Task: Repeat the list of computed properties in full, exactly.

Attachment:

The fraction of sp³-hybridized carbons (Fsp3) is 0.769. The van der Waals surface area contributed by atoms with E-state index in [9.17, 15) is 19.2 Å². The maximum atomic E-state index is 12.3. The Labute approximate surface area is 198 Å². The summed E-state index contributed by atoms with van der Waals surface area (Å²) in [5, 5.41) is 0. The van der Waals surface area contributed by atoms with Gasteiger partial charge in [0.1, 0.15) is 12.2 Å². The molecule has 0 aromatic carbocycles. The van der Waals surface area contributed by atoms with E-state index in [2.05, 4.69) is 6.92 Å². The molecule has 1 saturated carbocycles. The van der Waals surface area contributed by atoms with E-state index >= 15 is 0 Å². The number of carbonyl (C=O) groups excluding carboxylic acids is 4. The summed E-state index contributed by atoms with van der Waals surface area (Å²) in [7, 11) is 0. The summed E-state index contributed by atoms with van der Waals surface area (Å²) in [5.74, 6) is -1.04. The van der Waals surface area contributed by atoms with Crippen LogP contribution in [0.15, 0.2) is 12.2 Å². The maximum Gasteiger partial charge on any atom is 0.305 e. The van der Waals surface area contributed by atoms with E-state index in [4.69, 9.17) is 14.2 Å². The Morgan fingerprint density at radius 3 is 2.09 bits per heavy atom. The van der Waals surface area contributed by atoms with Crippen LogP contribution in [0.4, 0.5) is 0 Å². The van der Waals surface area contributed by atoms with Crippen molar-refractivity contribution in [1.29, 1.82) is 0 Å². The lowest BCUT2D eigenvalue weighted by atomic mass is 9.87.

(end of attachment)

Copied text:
The fraction of sp³-hybridized carbons (Fsp3) is 0.769. The van der Waals surface area contributed by atoms with E-state index in [9.17, 15) is 19.2 Å². The maximum atomic E-state index is 12.3. The Labute approximate surface area is 198 Å². The summed E-state index contributed by atoms with van der Waals surface area (Å²) in [5, 5.41) is 0. The van der Waals surface area contributed by atoms with Gasteiger partial charge in [0.1, 0.15) is 12.2 Å². The molecule has 0 aromatic carbocycles. The van der Waals surface area contributed by atoms with E-state index in [2.05, 4.69) is 6.92 Å². The molecule has 1 saturated carbocycles. The van der Waals surface area contributed by atoms with E-state index >= 15 is 0 Å². The number of carbonyl (C=O) groups excluding carboxylic acids is 4. The summed E-state index contributed by atoms with van der Waals surface area (Å²) in [7, 11) is 0. The summed E-state index contributed by atoms with van der Waals surface area (Å²) in [5.74, 6) is -1.04. The van der Waals surface area contributed by atoms with Crippen LogP contribution in [0.15, 0.2) is 12.2 Å². The maximum Gasteiger partial charge on any atom is 0.305 e. The van der Waals surface area contributed by atoms with E-state index in [4.69, 9.17) is 14.2 Å². The Morgan fingerprint density at radius 3 is 2.09 bits per heavy atom. The van der Waals surface area contributed by atoms with Crippen LogP contribution in [0.4, 0.5) is 0 Å². The van der Waals surface area contributed by atoms with Crippen molar-refractivity contribution in [1.29, 1.82) is 0 Å². The lowest BCUT2D eigenvalue weighted by atomic mass is 9.87.